The mortars are relatively light weapons as they are intended to operate on lower firing pressures than conventional artillery pieces (cannons and howitzers) and thus don't need as strong (heavy) barrels. This makes them extremely useful in rugged terrain and as infantry support weapons, as light (up to about 70 mm) and medium mortars (usually 81 or 82 mm) are man portable. The short barrel and lower firing pressure restricts the maximum ranges of mortars to much shorter than the ranges of other artillery pieces. It also makes them less accurate, but as the projectile is inserted by dropping down the barrel from the muzzle, the rate of fire is high. The simple construction of mortars makes them also relatively inexpensive compared to heavier cannons or howitzers.


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Artillery projectile


The primary sources for the following sections are
- emails from Colonel Jyri Paulaharju to the author.
- "Tykistömuseon 78 tykkiä", by Unto Partanen, ISBN-951-99934-4-4



Basic definitions and general data

A VERY simple outlay of a shell

All artillery pieces use/fire ammunition that is called a shell (or round). The shell itself has different parts, which generally are:

  • The cartridge case, which holds the propellant charge and the projectile.
        All artillery shells don't have cartridge cases, instead the projectile and the propellant charge are loaded "separately", inserting first the projectile and then the propellant charge.
  • The projectile, which is the part of the shell that is propelled into the target (which contains the explosive charge / filler)
  • The propellant charge, which propels the projectile.
        The separate loading, mentioned earlier, is used generally with large caliber guns as it gives the chance to reduce muzzle velocity of the projectile by increasing or decreasing the amount of the propellant charge, thus affecting the range.
  • The fuse, which detonates the explosive charge (or filler) inside the projectile.
  • The primer, which detonates the propellant charge


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Artillery projectile blast effect

The artillery projectile ( / shell / round) , that lands in the target, has many different ways to cause damage to the enemy in the target area.

The different possible damage (or effect) types are generally pressure, splinter, shock, concussion and psychological. The amount and type of the blast effect depend mostly on the shape, structure and the caliber of the projectile. The kinetic energy of the projectile (to say it simple; the higher the velocity of the projectile is at the moment of impact, the higher the kinetic energy) , the blast of the explosive filler (causing a pressure wave) , the splinters that fan out from the body of the projectile, and even the volume of sound of the blast, are all common ways in what the blast cause damage in the target.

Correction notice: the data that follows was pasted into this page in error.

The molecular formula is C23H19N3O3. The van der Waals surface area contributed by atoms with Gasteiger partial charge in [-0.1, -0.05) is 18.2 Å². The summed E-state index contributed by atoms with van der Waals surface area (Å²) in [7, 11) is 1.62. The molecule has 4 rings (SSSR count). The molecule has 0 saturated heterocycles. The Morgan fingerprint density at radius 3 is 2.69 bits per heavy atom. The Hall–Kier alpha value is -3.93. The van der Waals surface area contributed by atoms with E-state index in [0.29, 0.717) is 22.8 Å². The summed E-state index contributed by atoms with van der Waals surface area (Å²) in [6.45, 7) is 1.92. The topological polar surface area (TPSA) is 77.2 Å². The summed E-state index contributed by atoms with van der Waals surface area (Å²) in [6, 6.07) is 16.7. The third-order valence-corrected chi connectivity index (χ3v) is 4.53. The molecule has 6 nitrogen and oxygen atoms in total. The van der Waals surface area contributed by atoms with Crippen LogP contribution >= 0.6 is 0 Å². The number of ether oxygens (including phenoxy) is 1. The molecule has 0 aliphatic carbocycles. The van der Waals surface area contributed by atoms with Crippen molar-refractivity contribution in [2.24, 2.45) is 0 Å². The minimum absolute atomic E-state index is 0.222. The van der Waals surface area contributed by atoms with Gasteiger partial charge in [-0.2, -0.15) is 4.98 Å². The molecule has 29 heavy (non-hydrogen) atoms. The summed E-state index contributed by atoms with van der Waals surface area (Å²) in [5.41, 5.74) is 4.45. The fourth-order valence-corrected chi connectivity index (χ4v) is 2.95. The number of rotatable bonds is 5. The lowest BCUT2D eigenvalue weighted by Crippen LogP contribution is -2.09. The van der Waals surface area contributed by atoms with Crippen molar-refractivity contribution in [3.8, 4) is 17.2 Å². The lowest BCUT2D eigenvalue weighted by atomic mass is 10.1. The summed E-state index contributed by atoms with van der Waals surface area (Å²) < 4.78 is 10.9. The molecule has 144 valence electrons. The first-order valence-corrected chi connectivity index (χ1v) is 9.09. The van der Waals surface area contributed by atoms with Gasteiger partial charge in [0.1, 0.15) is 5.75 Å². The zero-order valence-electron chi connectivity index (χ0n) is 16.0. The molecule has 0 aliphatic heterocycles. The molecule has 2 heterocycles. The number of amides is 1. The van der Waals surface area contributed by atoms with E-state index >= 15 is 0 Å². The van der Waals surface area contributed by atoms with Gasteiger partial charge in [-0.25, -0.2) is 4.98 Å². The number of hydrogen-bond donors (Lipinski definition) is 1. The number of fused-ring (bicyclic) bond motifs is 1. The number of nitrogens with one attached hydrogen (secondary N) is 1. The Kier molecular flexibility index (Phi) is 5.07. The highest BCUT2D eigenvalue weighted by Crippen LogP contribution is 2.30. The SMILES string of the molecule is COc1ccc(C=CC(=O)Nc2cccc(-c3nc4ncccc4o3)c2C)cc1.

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This is an attempt to display an exploding projectile
The directions of the fragmentation cones, and the rough amounts of the splinters in them
(Note that the "side cones" visible in this picture
are in fact a part of the same cone, spraying a belt
of splinters vertically from the axis of the shell)

Projectile fragmentation


In general, when the explosive filler blow up, the detonating wave converts the explosive filler to gases which in turn exerts extremely high pressure on the inner surface of the projectile. The projectile expands until the critical stress for failure is reached. As the projectile breaks apart, the shear and cleavage sends fragments/splinters flying with high velocity in (roughly) three separate fans. This is called fragmentation effect. These fans or cones are the "forward cone", the "side cone" and the "base spray" (backwards). The aperture of these cones, and the amount of the splinters in them, depend mostly on the shape of the projectile (the body of the projectile), and the shape of the explosive filler inside the projectile. The direction of the splinters are affected by the velocity and the speed of rotation at the moment when the projectile explodes.

Usually the majority of the splinters are in the side cone (roughly 80 % of the splinters) , and with the shells fired by cannons and howitzers, which have cylindrical projectiles, the aperture of the cone is usually between 40 - 50 degrees. The shells fired by mortars, are usually drop-shaped, giving the side cone an aperture of over 50 degrees.

The forward cone and the base spray usually amount some 20 % of the fragments released by the shell. The forward cone has usually more fragments than the base spray.

The reason for this uneven distribution of fragments, is in the shape of the projectile. The ogive (forward tip of the projectile) , and the rear end of the projectile don't splinter like the sides do. The splinters in the side cone are also smaller than the splinters in the forward cone and in the base spray.